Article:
Energy poverty deprives 1 billion of adequate healthcare, says report
Neglect of energy undermines healthcare and education, leaving
patients, teachers and children in the dark
by Claire Provost
guardian.co.uk, Thursday 7 March 2013
MDG : Energy poverty : students reading on parking lot lights at
G'bessi Airport in Conakry, Guinea
Young Guineans, without access to electricity, study under carpark
lights at G'bessi airport in Conakry, Guinea. Photograph: Rebecca
Energy poverty has left more than 1 billion people in developing
countries without access to adequate healthcare, with staff forced to
treat emergency patients in the dark, and health centres lacking the
power they need to store vaccines or sterilise medical supplies,
according to a report.
In India, nearly half of all health facilities ï¿½ serving an estimated
580 million people ï¿½ lack electricity, according to this year's Poor
People's Energy Outlook (pdf), published on Wednesday by the NGO
Practical Action. A further 255 million people are served by health
centres without electricity in sub-Saharan Africa, it says, where over
30% of facilities lack power.
"For critical and urgent health services such as emergency treatments
and childbirth, staff have no option but to cope as well as possible
in low lighting or in the dark, increasing the risk for all patients,
including mothers and babies," the report says.
Even where health centres have access to power, frequent power
shortages significantly hamper the ability to provide quality care, it
In Kenya, for example, only 25% of facilities have a reliable energy
supply, and blackouts happen at least six times a month, for an
average of 4.5 hours at a time. This "directly affects services such
as childbirth and emergency treatment, and limits night-time services.
It can also lead to wasted vaccines, blood and medicines that require
constant storage temperatures. Backup generators can be extremely
expensive," the report says.
Energy has shot up the international agenda, buoyed by the Sustainable
Energy for All initiative led by UN secretary general Ban Ki-moon,
which aims to achieve universal access to energy by 2030 along with
efficiency gains and increased use of renewable energy. Wednesday's
report, however, warns that too little attention has been paid to the
needs of critical community services, putting progress on development
goals, particularly on health and education, at risk.
"Governments, donors and utilities focus mostly on domestic use and
access for enterprise," the report says. "Yet some of the most
important aspects of people's daily wellbeing are dependent on the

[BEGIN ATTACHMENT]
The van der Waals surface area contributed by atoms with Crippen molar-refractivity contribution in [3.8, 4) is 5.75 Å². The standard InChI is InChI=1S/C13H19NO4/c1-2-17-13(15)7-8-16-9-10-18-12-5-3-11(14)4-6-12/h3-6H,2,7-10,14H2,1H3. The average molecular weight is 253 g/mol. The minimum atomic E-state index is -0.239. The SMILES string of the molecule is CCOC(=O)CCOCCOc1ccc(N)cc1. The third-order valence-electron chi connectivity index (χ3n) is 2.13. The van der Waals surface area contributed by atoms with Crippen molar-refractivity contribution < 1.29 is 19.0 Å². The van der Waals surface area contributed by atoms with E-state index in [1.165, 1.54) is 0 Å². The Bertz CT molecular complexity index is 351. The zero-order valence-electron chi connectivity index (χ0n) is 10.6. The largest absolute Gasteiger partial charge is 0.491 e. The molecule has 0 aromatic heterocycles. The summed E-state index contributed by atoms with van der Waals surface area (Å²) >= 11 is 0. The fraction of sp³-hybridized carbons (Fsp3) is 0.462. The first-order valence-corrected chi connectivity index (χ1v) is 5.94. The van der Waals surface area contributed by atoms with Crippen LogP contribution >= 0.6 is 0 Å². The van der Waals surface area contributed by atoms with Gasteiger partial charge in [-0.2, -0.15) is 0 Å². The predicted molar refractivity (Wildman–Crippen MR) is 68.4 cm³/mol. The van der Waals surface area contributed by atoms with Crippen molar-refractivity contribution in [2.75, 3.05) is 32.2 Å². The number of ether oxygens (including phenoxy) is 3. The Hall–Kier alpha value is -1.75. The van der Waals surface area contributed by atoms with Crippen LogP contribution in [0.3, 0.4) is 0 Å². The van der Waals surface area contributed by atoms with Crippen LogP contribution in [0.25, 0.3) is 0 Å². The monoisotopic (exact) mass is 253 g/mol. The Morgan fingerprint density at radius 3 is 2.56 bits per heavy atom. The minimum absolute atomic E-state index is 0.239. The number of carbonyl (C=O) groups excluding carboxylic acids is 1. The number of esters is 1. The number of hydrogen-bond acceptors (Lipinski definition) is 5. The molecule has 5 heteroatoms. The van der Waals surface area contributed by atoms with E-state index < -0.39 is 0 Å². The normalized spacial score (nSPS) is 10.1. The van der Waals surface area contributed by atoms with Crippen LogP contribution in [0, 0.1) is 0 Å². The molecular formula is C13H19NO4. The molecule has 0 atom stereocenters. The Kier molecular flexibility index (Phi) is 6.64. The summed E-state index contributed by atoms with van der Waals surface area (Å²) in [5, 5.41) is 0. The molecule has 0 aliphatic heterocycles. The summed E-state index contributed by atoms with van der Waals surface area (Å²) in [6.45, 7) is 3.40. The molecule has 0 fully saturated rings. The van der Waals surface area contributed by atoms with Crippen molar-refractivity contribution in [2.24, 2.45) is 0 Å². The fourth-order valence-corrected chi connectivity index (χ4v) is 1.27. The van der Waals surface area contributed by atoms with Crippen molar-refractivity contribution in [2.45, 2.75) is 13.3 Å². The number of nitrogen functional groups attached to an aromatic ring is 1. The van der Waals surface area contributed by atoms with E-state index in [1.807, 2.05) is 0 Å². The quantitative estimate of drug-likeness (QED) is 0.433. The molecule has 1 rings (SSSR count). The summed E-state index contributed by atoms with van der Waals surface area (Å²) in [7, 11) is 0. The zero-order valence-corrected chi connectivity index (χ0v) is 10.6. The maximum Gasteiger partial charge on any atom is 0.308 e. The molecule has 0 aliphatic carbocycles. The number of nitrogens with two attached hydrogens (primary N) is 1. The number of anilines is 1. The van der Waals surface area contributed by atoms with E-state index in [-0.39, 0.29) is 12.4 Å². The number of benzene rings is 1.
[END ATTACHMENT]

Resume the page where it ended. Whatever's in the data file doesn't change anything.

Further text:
reliable delivery of modern energy not to their homes or places of
work, but to schools, clinics, institutions and community
In Bangladesh, the government has failed to prioritise or even measure
energy needed and used by critical community services, Maliha
Shahjahan, energy specialist for Practical Action, said. "Government
spending in energy sector is not considering the needs of the energy
poor people of Bangladesh ï¿½ [and] the government is mostly concern
about the urban users, both domestic and private sectors," she said.
Practical Action's advocacy lead on energy issues, Helen Morton, said:
"The historic neglect of energy in community services undermines the
ability to deliver education, healthcare and ultimately development.
[This report] makes the case for the energy services that poor people
want, need and have a right to ï¿½ providing communities with the power
to challenge their poverty."
In addition to surveying the energy needs of health facilities, the
report also estimates that half of primary school students in
developing countries ï¿½ more than 291 million children ï¿½ go to schools
without access to electricity.
For many, this could mean struggling with cold, damp and poorly
ventilated rooms, which can exacerbate health problems, it says. In
Bangladesh, Practical Action researchers found teachers forced to keep
classroom windows open during the cold season in order to let in
natural light. In Bolivia, they heard how students at one school had
to cut their lessons short to collect firewood needed to cook their
midday meals on inefficient wood stoves.
According to estimates, sub-Saharan Africa has the lowest rate of
primary school access to electricity, at 35%, compared with 48% in
south Asia and 93% in Latin America. In some sub-Saharan African
countries, such as Burundi, only 2% of primary schools have
electricity. As with health centres, schools in rural areas are
disproportionately affected by energy poverty, notes the report.
Drew Corbyn, energy consultant at Practical Action, said many
community facilities may be using solar energy, or other small-scale
energy technologies, although data on their use and impact is
extremely sparse. "Some of these intermediate technologies can play a
very big role, and really transform service delivery ï¿½ rather than
waiting for the grids to extend," he said.
The report sets out a new, multi-tier framework for measuring people's
access to energy, developed by Practical Action with the UN and the
World Bank, as an alternative to current systems that it says ignore
the needs of poor people by focusing on large-scale, grid-based energy
"Critical to determining how we tackle energy poverty is the way in
which access to energy is defined," it says. "In the past, energy
access has been described as household connection to grid electricity
and the use of a modern fuel. This fails to recognise the use of
energy for productive ends or community services, neglects the role of
intermediate energy technologies and does not consider how people use
and ultimately benefit from energy."
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